Wednesday, August 22, 2007

divining the paradoxes

i get kinda squirmy on sunday mornings when politics creeps into worship via the pulpit. it makes me even more uncomfortable than when some of my colleagues attempt to indoctrinate students from their position of power in the classroom. i don’t much care for an agenda from either point of view, left or right, being foisted on a congregation. this goes double when the opinions are buttressed with very little or no real Biblical basis or contextualization. an open discussion of debatable political points of view might be more productive in a small group Bible study where a chance exists for a legitimate exchange of ideas between those who struggle together toward a workable truth. often, from the pulpit, there seems to be no struggle, just an agenda not unlike what might be presented by al frankin or rush limbaugh. should we not at least struggle in our examination of the paradox of a text which tells us on the one hand that those who make peace are blessed (matthew 5:9), while clearly asserting, on the other hand, the certainty that there is a time to kill (ecclesiastes 3:3)? can we be so quick to ignore the fact that the same savior who asks us to turn the other cheek (matthew 5:39) also instructed his own disciples to buy a sword if they did not have one (luke 22:36)? is it not possible to objectively examine paul’s claim that governing authorities do not bear the sword in vain, but are God’s servants and agents of wrath to bring punishments to wrongdoers? the level of civil discourse in the public sphere is shrill and grating enough on its own. there is a place in the church for political debate, no question. but must it be on the most hallowed of days during the most sacred of hours when we gather together as one body to worship?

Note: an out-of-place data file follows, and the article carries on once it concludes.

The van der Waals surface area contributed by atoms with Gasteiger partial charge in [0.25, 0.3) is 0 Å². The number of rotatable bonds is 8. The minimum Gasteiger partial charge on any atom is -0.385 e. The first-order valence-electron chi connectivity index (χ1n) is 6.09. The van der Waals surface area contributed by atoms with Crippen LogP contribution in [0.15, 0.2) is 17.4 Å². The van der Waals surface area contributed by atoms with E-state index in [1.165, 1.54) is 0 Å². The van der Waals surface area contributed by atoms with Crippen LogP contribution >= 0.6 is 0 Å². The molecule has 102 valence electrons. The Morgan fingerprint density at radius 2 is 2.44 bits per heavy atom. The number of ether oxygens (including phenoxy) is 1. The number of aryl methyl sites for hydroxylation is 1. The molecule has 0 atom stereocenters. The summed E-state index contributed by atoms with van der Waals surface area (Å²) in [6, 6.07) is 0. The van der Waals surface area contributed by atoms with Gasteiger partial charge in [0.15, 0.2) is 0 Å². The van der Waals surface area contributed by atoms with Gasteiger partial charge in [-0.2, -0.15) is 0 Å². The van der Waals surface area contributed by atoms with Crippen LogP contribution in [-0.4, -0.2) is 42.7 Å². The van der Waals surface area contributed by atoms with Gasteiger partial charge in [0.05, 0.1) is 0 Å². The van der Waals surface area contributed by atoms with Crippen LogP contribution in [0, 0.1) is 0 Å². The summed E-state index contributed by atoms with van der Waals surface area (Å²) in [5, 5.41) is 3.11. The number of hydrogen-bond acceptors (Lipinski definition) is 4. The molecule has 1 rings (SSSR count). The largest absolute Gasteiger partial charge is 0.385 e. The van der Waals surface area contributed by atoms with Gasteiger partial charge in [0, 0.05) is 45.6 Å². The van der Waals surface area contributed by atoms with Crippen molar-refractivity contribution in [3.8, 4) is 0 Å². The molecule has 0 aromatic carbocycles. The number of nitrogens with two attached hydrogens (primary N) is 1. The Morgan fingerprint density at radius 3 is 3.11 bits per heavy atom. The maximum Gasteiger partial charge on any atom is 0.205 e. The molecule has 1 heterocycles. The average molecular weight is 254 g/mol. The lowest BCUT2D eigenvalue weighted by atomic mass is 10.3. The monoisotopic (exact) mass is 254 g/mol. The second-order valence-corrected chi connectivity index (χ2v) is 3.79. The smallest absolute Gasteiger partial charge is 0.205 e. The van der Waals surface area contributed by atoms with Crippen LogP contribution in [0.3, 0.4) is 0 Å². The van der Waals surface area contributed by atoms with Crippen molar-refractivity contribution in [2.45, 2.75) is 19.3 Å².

Bezner said...

Soooooo...are you going to tell us what prompted this post? Or are we simply left to speculate?

I struggle with this, too. I think that politics from the pulpit is beyond difficult to pull off unless a lengthy explanation and exegesis precedes the discussion. And, frankly, that's often not possible.

e. l. wood said...

basically, my wife and i left our church for over a year because at least once a month seemed like a "bash bush and the troops and the war day" whether it fit the text or not. it would take a while to explain in detail the various instances. be that as it may, i am as equally uncomfortable with a "rah-rah let's go get the infidel 'cause God's on our side" sort of trope coming from the pulpit, and i know that's out there in equal parts. i guess what i'm saying is that on sunday mornings, i'm not at church for political debate. and if i'm getting unfocused and pissed off because someone is bemoaning the failure of the war and our christian duty to not support a failed campaign, i can only imagine what someone who is serving or has a kid serving is thinking. it just doesn't seem like the worship venue is appropriate for this sort of rhetoric.

Bezner said...

I agree wholeheartedly. And I think that most pastors think that everyone thinks the same that they do. And most people don't. A lot of the time.